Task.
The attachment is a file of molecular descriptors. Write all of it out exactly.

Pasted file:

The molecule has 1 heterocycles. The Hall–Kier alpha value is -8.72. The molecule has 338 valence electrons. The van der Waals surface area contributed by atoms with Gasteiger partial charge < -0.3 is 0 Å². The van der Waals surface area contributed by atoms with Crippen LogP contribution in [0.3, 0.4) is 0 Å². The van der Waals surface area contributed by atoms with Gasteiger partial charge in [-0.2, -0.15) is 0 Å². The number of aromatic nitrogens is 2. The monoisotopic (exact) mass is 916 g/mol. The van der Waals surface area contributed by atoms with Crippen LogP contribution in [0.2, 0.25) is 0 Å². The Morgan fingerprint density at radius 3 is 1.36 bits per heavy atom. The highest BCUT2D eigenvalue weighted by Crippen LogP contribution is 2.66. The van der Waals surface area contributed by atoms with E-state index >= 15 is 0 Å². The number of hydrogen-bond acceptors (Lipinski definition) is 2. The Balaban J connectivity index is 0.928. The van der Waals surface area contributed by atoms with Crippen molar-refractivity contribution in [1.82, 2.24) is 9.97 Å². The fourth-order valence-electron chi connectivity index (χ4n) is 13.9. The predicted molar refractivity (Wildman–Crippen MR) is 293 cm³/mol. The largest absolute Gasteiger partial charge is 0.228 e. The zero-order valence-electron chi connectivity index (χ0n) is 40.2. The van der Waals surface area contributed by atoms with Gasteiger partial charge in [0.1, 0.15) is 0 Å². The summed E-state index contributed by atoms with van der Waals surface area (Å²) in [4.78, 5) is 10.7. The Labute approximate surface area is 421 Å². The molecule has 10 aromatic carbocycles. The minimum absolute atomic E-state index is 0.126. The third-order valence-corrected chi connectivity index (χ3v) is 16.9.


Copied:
The molecule has 1 heterocycles. The Hall–Kier alpha value is -8.72. The molecule has 338 valence electrons. The van der Waals surface area contributed by atoms with Gasteiger partial charge < -0.3 is 0 Å². The van der Waals surface area contributed by atoms with Crippen LogP contribution in [0.3, 0.4) is 0 Å². The van der Waals surface area contributed by atoms with Gasteiger partial charge in [-0.2, -0.15) is 0 Å². The number of aromatic nitrogens is 2. The monoisotopic (exact) mass is 916 g/mol. The van der Waals surface area contributed by atoms with Crippen LogP contribution in [0.2, 0.25) is 0 Å². The Morgan fingerprint density at radius 3 is 1.36 bits per heavy atom. The highest BCUT2D eigenvalue weighted by Crippen LogP contribution is 2.66. The van der Waals surface area contributed by atoms with E-state index >= 15 is 0 Å². The number of hydrogen-bond acceptors (Lipinski definition) is 2. The Balaban J connectivity index is 0.928. The van der Waals surface area contributed by atoms with Crippen molar-refractivity contribution in [1.82, 2.24) is 9.97 Å². The fourth-order valence-electron chi connectivity index (χ4n) is 13.9. The predicted molar refractivity (Wildman–Crippen MR) is 293 cm³/mol. The largest absolute Gasteiger partial charge is 0.228 e. The zero-order valence-electron chi connectivity index (χ0n) is 40.2. The van der Waals surface area contributed by atoms with Gasteiger partial charge in [0.1, 0.15) is 0 Å². The summed E-state index contributed by atoms with van der Waals surface area (Å²) in [4.78, 5) is 10.7. The Labute approximate surface area is 421 Å². The molecule has 10 aromatic carbocycles. The minimum absolute atomic E-state index is 0.126. The third-order valence-corrected chi connectivity index (χ3v) is 16.9.